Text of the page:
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Positive results from SDA omega-3 soybean oil trials

1 commentBy Elaine Watson , 14-Jun-2011
Last updated on 15-Jun-2011 at 00:44 GMT2011-06-15T00:44:12Z

Positive results from SDA omega-3 soybean oil trials

Manufacturers of everything from nutrition bars to salad dressings, pasta sauces and margarine are seeing encouraging results using soybean oil developed by Monsanto and Solae rich in the omega-3 fatty acid SDA (stearidonic acid).

Soymega, which the partners predict will be available next year pending regulatory approvals, is being promoted as a cost-effective means of adding omega-3s to food without the flavor, stability and shelf-life issues associated with fish oil or the nutritional shortcomings of ALA, an omega-3 from plants our bodies are not very good at converting into the more beneficial omega-3s EPA and DHA.

Speaking to at the IFT show this week, Solae's global marketing and strategy chief Michele Fite said: "We're waiting for regulatory approval, but in the meantime, we've got customers working in a very broad range of products from ready-to-drink milk drinks and juices to muffins and cookies. We'll be able to get commercial quantities to customers in 2012 so we're expecting the first products could hit shelves sometime in 2012."

Solae: EPA alone can support heart health

While other firms such as BASF and Martek/Dow are pumping R&D dollars into plants modified to contain EPA and DHA directly, oil from SDA beans was “the optimal omega-3 for food” because it is stable and affordable but still delivers meaningful quantities of EPA, said a Monsanto spokesman.

“SDA soybeans provide the desired taste, shelf-life and oil stability similar to soybean oil, so it can be easily incorporated into everyday foods.”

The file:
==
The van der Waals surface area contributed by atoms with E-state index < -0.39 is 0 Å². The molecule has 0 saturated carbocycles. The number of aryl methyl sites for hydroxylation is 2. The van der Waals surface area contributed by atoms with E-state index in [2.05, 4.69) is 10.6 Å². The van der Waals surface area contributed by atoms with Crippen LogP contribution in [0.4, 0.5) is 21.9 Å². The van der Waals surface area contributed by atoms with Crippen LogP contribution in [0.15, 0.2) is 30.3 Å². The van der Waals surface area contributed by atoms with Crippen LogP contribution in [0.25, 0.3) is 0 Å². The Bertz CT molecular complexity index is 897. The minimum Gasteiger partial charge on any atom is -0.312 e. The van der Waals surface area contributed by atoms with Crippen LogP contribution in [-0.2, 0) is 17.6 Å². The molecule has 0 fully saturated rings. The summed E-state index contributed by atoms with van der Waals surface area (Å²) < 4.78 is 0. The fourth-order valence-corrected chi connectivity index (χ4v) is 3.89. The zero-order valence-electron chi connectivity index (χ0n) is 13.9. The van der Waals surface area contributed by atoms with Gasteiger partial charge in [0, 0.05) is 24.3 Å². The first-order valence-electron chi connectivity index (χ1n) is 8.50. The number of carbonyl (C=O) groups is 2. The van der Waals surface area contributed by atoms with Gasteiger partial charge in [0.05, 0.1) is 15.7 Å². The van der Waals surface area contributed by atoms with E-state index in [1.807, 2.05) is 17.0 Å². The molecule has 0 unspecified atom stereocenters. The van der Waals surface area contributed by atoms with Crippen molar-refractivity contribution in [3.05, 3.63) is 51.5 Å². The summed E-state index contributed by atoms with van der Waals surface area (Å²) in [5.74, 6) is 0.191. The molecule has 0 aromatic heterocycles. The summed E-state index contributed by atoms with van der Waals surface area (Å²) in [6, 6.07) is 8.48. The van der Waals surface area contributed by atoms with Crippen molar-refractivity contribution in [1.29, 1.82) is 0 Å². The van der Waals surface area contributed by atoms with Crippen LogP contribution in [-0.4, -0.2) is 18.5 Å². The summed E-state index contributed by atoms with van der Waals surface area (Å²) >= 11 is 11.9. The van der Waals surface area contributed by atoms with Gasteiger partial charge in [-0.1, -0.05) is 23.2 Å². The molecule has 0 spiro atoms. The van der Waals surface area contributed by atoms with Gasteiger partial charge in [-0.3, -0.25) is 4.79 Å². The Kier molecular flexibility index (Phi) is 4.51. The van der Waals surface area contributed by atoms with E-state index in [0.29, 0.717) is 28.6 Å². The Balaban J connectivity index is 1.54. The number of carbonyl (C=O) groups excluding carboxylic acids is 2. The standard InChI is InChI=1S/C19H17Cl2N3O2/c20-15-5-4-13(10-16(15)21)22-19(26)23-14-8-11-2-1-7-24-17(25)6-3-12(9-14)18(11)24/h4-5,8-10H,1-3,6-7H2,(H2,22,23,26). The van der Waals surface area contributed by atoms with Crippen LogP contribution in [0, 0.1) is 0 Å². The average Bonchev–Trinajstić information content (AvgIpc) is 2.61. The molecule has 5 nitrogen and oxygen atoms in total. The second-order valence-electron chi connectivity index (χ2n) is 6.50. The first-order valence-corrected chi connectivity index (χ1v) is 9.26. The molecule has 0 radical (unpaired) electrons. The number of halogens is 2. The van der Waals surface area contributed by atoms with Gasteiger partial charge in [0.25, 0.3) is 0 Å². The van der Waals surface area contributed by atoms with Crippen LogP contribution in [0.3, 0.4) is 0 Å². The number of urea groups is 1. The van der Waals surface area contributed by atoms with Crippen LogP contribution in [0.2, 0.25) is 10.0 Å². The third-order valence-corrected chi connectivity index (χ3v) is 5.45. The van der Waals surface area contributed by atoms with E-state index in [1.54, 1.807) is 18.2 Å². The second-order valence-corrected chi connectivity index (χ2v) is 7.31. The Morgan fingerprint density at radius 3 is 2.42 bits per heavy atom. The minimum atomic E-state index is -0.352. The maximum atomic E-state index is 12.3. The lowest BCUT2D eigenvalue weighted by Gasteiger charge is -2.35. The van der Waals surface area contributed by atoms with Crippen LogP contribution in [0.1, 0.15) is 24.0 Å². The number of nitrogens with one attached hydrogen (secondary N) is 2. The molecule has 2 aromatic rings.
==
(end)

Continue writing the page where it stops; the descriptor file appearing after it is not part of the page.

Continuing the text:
Although much of the scientific research on omega-3s is based on studies on DHA or a combination of EPA and DHA, “results from several clinical trials using EPA alone have shown that EPA helps support heart health”, added Ratna Mukherjea, senior group leader, global applied nutrition at Solae.

Sensory benefits in many applications

Soymega has a “clean flavor and can be incorporated into a wide range of great-tasting foods while maintaining shelf-life”, added Al Gallegos, group director, omega-3 at Solae.

“It provides overall sensory benefits in many applications, making for a positive eating experience, whereas food and beverage companies continue to experience challenges when incorporating fish oil into products due to flavor and shelf-life.

“Solae is currently working with a number of food and beverage companies. We have seen positive results in clinical beverages, nutrition bars, salad dressings, pasta sauces, bakery products, margarines and spreads. These positive results have been seen in both sensory and functionality.”

Monsanto said the SDA soybeans behind Soymega are in the “fourth and final phase” of its R&D pipeline, while the Food and Drug Administration (FDA) issued a letter of no objection about Soymega oil in late 2009 supporting its GRAS (generally recognized as safe) application.

1 comment (Comments are now closed)


I do still have concerns regarding products like these that are derived by genetic modification. It's one thing to offer a GM product to which an individual has the choice to purchase or not, but to suggest that a GM product can be incorporated into the food chain via every day consumer products raised several ethical concerns.
Given that echium seed oil, a non GM derived product also rich in SDA is available in the UK (as a product called Echiomega,, should we not be promoting public awareness of existing such oils. Echium seed oil has been well researched for its anti-inflammatory properties as well as its favourable benefits regarding cardiovascular health.

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Posted by Nina Bailey
21 June 2011 | 09h472011-06-21T09:47:56Z

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